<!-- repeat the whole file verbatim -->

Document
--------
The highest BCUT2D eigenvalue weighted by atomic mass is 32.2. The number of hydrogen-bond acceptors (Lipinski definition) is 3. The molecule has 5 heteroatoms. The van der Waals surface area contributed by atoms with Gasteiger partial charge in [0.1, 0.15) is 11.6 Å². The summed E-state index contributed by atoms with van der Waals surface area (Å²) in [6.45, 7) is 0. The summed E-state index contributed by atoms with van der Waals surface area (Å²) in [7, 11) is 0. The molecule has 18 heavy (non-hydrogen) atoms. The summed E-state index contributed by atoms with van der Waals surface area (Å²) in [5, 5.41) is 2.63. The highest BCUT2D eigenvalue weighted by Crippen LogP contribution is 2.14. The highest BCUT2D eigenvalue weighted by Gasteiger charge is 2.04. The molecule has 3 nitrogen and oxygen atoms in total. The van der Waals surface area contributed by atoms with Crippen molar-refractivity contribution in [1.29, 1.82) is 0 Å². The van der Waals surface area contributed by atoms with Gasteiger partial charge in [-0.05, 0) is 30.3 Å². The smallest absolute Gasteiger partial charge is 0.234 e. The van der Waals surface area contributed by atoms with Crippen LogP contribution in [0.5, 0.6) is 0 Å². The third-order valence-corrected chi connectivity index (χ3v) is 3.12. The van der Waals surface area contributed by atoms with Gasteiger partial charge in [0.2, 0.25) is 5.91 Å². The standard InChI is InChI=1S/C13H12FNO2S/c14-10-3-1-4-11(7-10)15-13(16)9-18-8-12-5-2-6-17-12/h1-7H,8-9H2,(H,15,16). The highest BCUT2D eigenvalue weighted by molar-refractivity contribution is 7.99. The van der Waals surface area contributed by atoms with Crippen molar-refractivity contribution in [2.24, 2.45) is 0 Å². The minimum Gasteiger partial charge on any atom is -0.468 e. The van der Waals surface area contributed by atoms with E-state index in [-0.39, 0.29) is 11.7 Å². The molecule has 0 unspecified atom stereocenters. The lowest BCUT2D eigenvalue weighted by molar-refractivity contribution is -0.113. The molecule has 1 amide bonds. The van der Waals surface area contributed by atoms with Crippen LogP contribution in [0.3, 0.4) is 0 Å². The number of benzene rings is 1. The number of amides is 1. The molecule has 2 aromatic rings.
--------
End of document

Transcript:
The highest BCUT2D eigenvalue weighted by atomic mass is 32.2. The number of hydrogen-bond acceptors (Lipinski definition) is 3. The molecule has 5 heteroatoms. The van der Waals surface area contributed by atoms with Gasteiger partial charge in [0.1, 0.15) is 11.6 Å². The summed E-state index contributed by atoms with van der Waals surface area (Å²) in [6.45, 7) is 0. The summed E-state index contributed by atoms with van der Waals surface area (Å²) in [7, 11) is 0. The molecule has 18 heavy (non-hydrogen) atoms. The summed E-state index contributed by atoms with van der Waals surface area (Å²) in [5, 5.41) is 2.63. The highest BCUT2D eigenvalue weighted by Crippen LogP contribution is 2.14. The highest BCUT2D eigenvalue weighted by Gasteiger charge is 2.04. The molecule has 3 nitrogen and oxygen atoms in total. The van der Waals surface area contributed by atoms with Crippen molar-refractivity contribution in [1.29, 1.82) is 0 Å². The van der Waals surface area contributed by atoms with Gasteiger partial charge in [-0.05, 0) is 30.3 Å². The smallest absolute Gasteiger partial charge is 0.234 e. The van der Waals surface area contributed by atoms with Crippen LogP contribution in [0.5, 0.6) is 0 Å². The third-order valence-corrected chi connectivity index (χ3v) is 3.12. The van der Waals surface area contributed by atoms with Gasteiger partial charge in [0.2, 0.25) is 5.91 Å². The standard InChI is InChI=1S/C13H12FNO2S/c14-10-3-1-4-11(7-10)15-13(16)9-18-8-12-5-2-6-17-12/h1-7H,8-9H2,(H,15,16). The highest BCUT2D eigenvalue weighted by molar-refractivity contribution is 7.99. The van der Waals surface area contributed by atoms with Crippen molar-refractivity contribution in [2.24, 2.45) is 0 Å². The minimum Gasteiger partial charge on any atom is -0.468 e. The van der Waals surface area contributed by atoms with E-state index in [-0.39, 0.29) is 11.7 Å². The molecule has 0 unspecified atom stereocenters. The lowest BCUT2D eigenvalue weighted by molar-refractivity contribution is -0.113. The molecule has 1 amide bonds. The van der Waals surface area contributed by atoms with Crippen LogP contribution in [0.3, 0.4) is 0 Å². The number of benzene rings is 1. The number of amides is 1. The molecule has 2 aromatic rings.